Unit sought emergency reconsideration and filed a motion for new trial. Reconsideration was granted and the trial court set aside its August 16 order. A hearing was set and Unit subpoenaed witnesses to appear. Prior to the hearing, the trial court sua sponte quashed the subpoenas. Unit requested to proceed with an evidentiary hearing, which was denied. The trial court denied Unit's motion for mistrial and motion for new trial.

         II. Jury Misconduct

         By its first issue, Unit argues that the trial court erred in denying its motion for mistrial because the jury improperly considered an insurance certificate. "'Misconduct of the jury' is a legal phrase meaning an unlawful or unauthorized act done by the jury or any of its members in connection with the trial. . . . It does not necessarily imply an evil or corrupt motive on the part of the jury or the prevailing party." City of Houston v. Simon, 580 S.W.2d 667, 668 (Tex. App.-Houston [14th Dist.] 1979, no writ) (quoting Sidran v. W.Textile Prods. Co., 258 S.W.2d 830, 832 (Tex. App.-Dallas 1953) rev'd on other grounds, 262 S.W.2d 942 (1954)).

         To obtain a new trial based on jury misconduct, the moving party must show that (1) misconduct occurred, (2) it was material, and (3) the party probably suffered injury as a result. Redinger v. Living, Inc., 689 S.W.2d 415, 419 (Tex. 1985); Am. Gen. Fire & Cas. Co. v. McInnis Book Store, Inc., 860 S.W.2d 484, 486-87 (Tex. App.-Corpus Christi- Edinburg 1993, no writ); Perry v. Safeco Ins. Co., 821 S.W.2d 279, 280 (Tex. App.- Houston [1st Dist.] 1991, writ denied). The movant bears the burden of presenting evidence substantiating fact claims necessary to entitle the movant to relief. Cocke v. Saks, 776 S.W.2d 788, 790 (Tex. App.-Corpus Christi-Edinburg 1989, writ denied)). The motion must also be supported by a juror's affidavit alleging outside influence. See Editorial Caballero, S.A. de C.V. v. Playboy Enters., Inc., 359 S.W.3d 318, 324 (Tex. App.-Corpus Christi-Edinburg 2012, pet. denied) (citing Weaver v. Westchester Fire Ins. Co., 739 S.W.2d 23, 24 (Tex. 1987) (per curiam)). To determine whether the misconduct probably resulted in injury, we evaluate the "record as a whole." Id.; see In re Whataburger Rests. LP, 429 S.W.3d 597, 599 (Tex. 2014) (orig. proceeding) (citing Fountain v. Ferguson, 441 S.W.2d 506, 508-09 (Tex. 1969)) (broadly construing the phrase "record as a whole" to include "any and all parts of the record which may throw light on the question of injury"); see also Tex. R. Civ. P. 327(a).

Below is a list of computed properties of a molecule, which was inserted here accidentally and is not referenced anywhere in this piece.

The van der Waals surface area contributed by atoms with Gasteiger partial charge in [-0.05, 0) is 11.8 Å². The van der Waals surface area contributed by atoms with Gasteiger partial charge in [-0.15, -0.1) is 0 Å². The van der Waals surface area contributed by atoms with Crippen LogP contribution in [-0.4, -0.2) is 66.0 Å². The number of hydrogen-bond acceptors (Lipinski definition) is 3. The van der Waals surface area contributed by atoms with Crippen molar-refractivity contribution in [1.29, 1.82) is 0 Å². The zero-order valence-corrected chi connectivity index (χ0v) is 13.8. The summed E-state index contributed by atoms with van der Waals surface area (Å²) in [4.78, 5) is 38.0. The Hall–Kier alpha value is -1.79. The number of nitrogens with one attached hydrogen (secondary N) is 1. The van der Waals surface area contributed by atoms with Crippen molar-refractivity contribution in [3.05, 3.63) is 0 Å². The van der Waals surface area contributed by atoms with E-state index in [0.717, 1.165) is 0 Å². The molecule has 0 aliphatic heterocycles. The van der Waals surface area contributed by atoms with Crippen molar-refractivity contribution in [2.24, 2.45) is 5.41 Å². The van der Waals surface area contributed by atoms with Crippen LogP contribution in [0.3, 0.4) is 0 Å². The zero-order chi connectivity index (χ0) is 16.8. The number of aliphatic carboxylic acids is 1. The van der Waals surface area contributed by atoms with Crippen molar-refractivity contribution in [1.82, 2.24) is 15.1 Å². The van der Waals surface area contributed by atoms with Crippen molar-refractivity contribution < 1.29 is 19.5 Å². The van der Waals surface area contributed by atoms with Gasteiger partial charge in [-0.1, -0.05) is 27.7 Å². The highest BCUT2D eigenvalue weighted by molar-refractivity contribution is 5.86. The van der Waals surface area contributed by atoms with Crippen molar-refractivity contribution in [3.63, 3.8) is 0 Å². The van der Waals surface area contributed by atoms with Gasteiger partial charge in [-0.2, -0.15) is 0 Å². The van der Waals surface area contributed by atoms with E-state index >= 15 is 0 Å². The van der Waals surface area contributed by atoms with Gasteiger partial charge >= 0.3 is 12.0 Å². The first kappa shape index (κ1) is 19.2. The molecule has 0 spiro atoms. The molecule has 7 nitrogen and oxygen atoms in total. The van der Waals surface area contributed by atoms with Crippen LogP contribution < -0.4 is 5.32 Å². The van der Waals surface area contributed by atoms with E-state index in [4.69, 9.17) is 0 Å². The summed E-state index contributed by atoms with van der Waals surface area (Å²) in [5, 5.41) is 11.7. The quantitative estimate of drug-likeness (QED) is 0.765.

Unit complains that the jury received evidence of its liability insurance. During trial, Gilmore offered an exhibit which contained a statement that Unit had $9, 000, 000 in liability insurance, prompting a bench conference.

[Gilmore]: Did you ever see the contract between Blackbrush Oil & Gas, LLP, and Unit Texas Drilling LLC?
[Witness]: It's possible.
[Gilmore]: Your Honor, we would offer Plaintiff's Exhibit No. 51.
[Unit]: And may we approach just very quickly, Your Honor?
[The Court]: Yes.
[Unit]: Your Honor, we have no objection, but there are a number of provisions that ...